Chief Deputy Lee Weems said officers had no choice but to charge Hammons: “We didn’t want to charge him, but he told us he broke the windows and when you have a victim there saying she wants him charged, we had no other choice.”

Hammons wife, Saundra, said her husband suffers from PTSD and that he’s prone to coming to the rescue of those he perceives to be in danger.

“He has seen so much, and been through so much, his thing is he’s got to save him. Michael says I have to save lives because I couldn’t save everyone else over there,” she told Fox News in Atlanta.

The car’s owner said she had only been in the store for five minutes, but deputies issued her a citation as well.

“It wasn’t just five minutes like the lady stated, it was a lot longer,” Hammons said. “I personally felt the heat in the car; I saw the dog panting. This dog was in distress.”

“I’ve got PTSD, and I’ve seen enough death and destruction,” Hammons added. “And I didn’t want anything else to happen if I could prevent it.”

Hammons said he’d do the same thing again.

“I knew there’d be consequences, but it didn’t matter. Glass? They make new glass every day. But they could never replace that dog.”

Dog travels 250 miles lodged in car bumper

dogbumper


Struck by a car and swallowed up behind the car’s bumper, a dog in China is reported to have traveled 250 miles before being extricated unharmed.

The stray dog ran out in front of a car driven by a man identified only as Mr. Zhang in China’s Hunan Province, according to Peoples Daily.

Zhang continued driving. “I was driving pretty quickly at the time so when I hit the dog, I thought it had either died or run away, so I didn’t get out of the car to check,” he later said.

When he heard whimpering and barking — apparently not until about 200 miles later —  he stopped the car and found the dog wedged between the car’s water tank and front bumper.

Afraid pulling the dog out might injure it, he got back in his car and drove to a veterinary clinic, where the dog was extricated and found not to have suffered any serious injuries.

Four days later, Zhang returned to the clinic and adopted the dog as his own.

Left for dead, pit bull’s tail is still wagging

theia2

She was a truck stop dog — or at least that’s where she seemed to spend most of her time.

Having no real home, and no official owner, she could most often be found at a truck stop in Moses Lake, Wash., taking advantage of the kindness of truckers and others who would pat her on the head and toss some food her way.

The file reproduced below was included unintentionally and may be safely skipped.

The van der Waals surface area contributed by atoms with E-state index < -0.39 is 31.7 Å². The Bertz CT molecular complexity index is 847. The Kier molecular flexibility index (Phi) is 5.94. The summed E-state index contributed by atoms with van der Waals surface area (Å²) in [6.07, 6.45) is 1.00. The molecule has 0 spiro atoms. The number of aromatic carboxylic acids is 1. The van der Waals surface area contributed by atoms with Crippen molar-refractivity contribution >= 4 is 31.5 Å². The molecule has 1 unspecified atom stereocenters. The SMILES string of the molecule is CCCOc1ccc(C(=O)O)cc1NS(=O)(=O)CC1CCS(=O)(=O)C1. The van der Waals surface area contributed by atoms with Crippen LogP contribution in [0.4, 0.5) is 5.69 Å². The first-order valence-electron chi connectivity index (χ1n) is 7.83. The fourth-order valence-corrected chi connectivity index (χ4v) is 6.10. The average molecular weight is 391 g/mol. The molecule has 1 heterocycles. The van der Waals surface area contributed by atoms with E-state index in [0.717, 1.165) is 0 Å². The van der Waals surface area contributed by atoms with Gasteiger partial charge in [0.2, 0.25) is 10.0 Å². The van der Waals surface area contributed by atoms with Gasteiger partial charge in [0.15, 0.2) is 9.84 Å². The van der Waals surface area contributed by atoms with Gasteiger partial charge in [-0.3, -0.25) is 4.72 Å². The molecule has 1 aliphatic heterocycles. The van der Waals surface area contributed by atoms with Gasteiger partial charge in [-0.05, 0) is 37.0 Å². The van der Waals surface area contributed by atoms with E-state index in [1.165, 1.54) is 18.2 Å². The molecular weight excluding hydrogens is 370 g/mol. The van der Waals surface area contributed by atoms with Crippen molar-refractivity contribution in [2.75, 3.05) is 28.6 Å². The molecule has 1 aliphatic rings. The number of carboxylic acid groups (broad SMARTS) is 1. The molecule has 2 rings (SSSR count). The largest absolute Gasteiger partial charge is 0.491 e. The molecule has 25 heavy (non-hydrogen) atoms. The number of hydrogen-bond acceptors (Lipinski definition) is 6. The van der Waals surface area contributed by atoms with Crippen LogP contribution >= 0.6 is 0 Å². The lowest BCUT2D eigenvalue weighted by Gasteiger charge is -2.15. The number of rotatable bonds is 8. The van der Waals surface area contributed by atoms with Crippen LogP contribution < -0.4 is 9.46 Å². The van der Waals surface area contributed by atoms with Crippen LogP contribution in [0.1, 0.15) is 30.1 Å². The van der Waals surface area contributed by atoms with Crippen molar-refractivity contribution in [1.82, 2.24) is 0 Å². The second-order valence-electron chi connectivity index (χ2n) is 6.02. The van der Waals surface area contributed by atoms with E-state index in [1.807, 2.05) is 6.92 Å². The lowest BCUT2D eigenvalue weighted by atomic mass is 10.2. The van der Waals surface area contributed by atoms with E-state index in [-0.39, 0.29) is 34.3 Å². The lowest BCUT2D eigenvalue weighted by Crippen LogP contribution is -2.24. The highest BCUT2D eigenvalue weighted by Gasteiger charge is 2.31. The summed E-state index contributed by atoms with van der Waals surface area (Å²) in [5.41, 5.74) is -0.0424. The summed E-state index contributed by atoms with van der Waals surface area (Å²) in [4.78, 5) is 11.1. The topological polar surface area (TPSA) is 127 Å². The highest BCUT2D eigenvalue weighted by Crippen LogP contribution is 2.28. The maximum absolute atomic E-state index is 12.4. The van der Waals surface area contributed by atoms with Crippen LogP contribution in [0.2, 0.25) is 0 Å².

Sometime in February, she appeared to have met the fate of many a wandering stray. She was hit by a car on the highway and injured so severely that someone thought it best to put her out of her misery.

She was struck on the head with a hammer and left in a ditch.

A few days later the white pit bull mix —  dirty, limping and emaciated — showed up at a farm outside of town, with her tail wagging.

A farmhand took her to Moses Lake Veterinary Hospital, and the owner-less dog’s plight ended up being posted on Facebook.

When Sara Mellado, a Mose Lake resident, read the post, she offered to provide the dog a temporary home. Mellado, whose German shepherd had died just two weeks earlier, named the dog Theia.

“Considering everything that she’s been through, she’s incredibly gentle and loving,” Mellado said. “She’s a true miracle dog, and she deserves a good life.”

Since then, Mellado has made several trips to Washington State University’s Veterinary Teaching Hospital in Pullman, where Theia has been treated for leg injuries, a dislocated jaw, and multiple fractures in her nasal bones that are believed to be a result of the hammer blows.

“When I brought her home, she hardly slept because breathing was such a chore,” said Mellado.

The veterinary hospital’s Good Samaritan Fund committee awarded $700 to help pay for Theia’s treatment, and a GoFundMe campaign started by Mellado has, as of today, raised $12,000 — $2,000 more than its goal.

The money will be used to pay for Theia’s nasal passage surgery which will inolve installing  a stent to help reopen her nasal passages.

The surgery is scheduled for April 22, according to Washington State University News.

(Photo: Washington State University News)

Is missing Maltese being held for ransom?

bella2When a woman stopped her car a week ago to pick up a Maltese mix who’d wandered away from her family’s yard and into an intersection, it appeared to be the act of a good Samaritan.

Then the family got a phone call that indicated otherwise.